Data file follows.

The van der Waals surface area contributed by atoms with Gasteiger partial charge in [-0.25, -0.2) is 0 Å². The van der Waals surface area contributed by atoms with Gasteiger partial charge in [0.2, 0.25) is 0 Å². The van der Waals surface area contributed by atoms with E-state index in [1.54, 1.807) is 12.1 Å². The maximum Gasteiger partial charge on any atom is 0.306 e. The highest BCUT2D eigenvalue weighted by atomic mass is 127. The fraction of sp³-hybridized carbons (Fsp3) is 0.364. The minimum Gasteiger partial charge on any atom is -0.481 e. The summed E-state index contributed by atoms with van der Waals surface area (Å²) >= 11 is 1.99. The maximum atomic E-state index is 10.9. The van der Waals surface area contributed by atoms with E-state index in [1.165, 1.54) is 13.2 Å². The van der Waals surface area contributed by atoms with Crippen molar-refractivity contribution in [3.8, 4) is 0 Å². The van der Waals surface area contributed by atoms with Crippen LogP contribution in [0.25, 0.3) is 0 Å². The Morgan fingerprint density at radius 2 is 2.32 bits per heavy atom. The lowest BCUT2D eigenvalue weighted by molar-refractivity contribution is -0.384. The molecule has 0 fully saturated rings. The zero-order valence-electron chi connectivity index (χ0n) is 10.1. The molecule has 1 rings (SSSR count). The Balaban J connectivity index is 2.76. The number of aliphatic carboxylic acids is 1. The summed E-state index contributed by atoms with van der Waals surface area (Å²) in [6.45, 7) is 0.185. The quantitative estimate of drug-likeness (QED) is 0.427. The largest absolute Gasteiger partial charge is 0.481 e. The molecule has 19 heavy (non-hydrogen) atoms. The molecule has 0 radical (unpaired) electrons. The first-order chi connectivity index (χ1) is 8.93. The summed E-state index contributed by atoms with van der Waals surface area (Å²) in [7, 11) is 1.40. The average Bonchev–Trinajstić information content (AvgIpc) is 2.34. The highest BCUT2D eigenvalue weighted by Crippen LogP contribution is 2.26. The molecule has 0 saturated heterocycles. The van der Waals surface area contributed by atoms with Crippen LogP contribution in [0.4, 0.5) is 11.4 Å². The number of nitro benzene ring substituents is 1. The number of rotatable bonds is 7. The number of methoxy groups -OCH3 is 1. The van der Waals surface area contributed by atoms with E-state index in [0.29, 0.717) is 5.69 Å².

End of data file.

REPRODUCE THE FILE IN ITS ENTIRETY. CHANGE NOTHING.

The van der Waals surface area contributed by atoms with Gasteiger partial charge in [-0.25, -0.2) is 0 Å². The van der Waals surface area contributed by atoms with Gasteiger partial charge in [0.2, 0.25) is 0 Å². The van der Waals surface area contributed by atoms with E-state index in [1.54, 1.807) is 12.1 Å². The maximum Gasteiger partial charge on any atom is 0.306 e. The highest BCUT2D eigenvalue weighted by atomic mass is 127. The fraction of sp³-hybridized carbons (Fsp3) is 0.364. The minimum Gasteiger partial charge on any atom is -0.481 e. The summed E-state index contributed by atoms with van der Waals surface area (Å²) >= 11 is 1.99. The maximum atomic E-state index is 10.9. The van der Waals surface area contributed by atoms with E-state index in [1.165, 1.54) is 13.2 Å². The van der Waals surface area contributed by atoms with Crippen molar-refractivity contribution in [3.8, 4) is 0 Å². The van der Waals surface area contributed by atoms with Crippen LogP contribution in [0.25, 0.3) is 0 Å². The Morgan fingerprint density at radius 2 is 2.32 bits per heavy atom. The lowest BCUT2D eigenvalue weighted by molar-refractivity contribution is -0.384. The molecule has 0 fully saturated rings. The zero-order valence-electron chi connectivity index (χ0n) is 10.1. The molecule has 1 rings (SSSR count). The Balaban J connectivity index is 2.76. The number of aliphatic carboxylic acids is 1. The summed E-state index contributed by atoms with van der Waals surface area (Å²) in [6.45, 7) is 0.185. The quantitative estimate of drug-likeness (QED) is 0.427. The largest absolute Gasteiger partial charge is 0.481 e. The molecule has 19 heavy (non-hydrogen) atoms. The molecule has 0 radical (unpaired) electrons. The first-order chi connectivity index (χ1) is 8.93. The summed E-state index contributed by atoms with van der Waals surface area (Å²) in [7, 11) is 1.40. The average Bonchev–Trinajstić information content (AvgIpc) is 2.34. The highest BCUT2D eigenvalue weighted by Crippen LogP contribution is 2.26. The molecule has 0 saturated heterocycles. The van der Waals surface area contributed by atoms with Crippen LogP contribution in [0.4, 0.5) is 11.4 Å². The number of nitro benzene ring substituents is 1. The number of rotatable bonds is 7. The number of methoxy groups -OCH3 is 1. The van der Waals surface area contributed by atoms with E-state index in [0.29, 0.717) is 5.69 Å².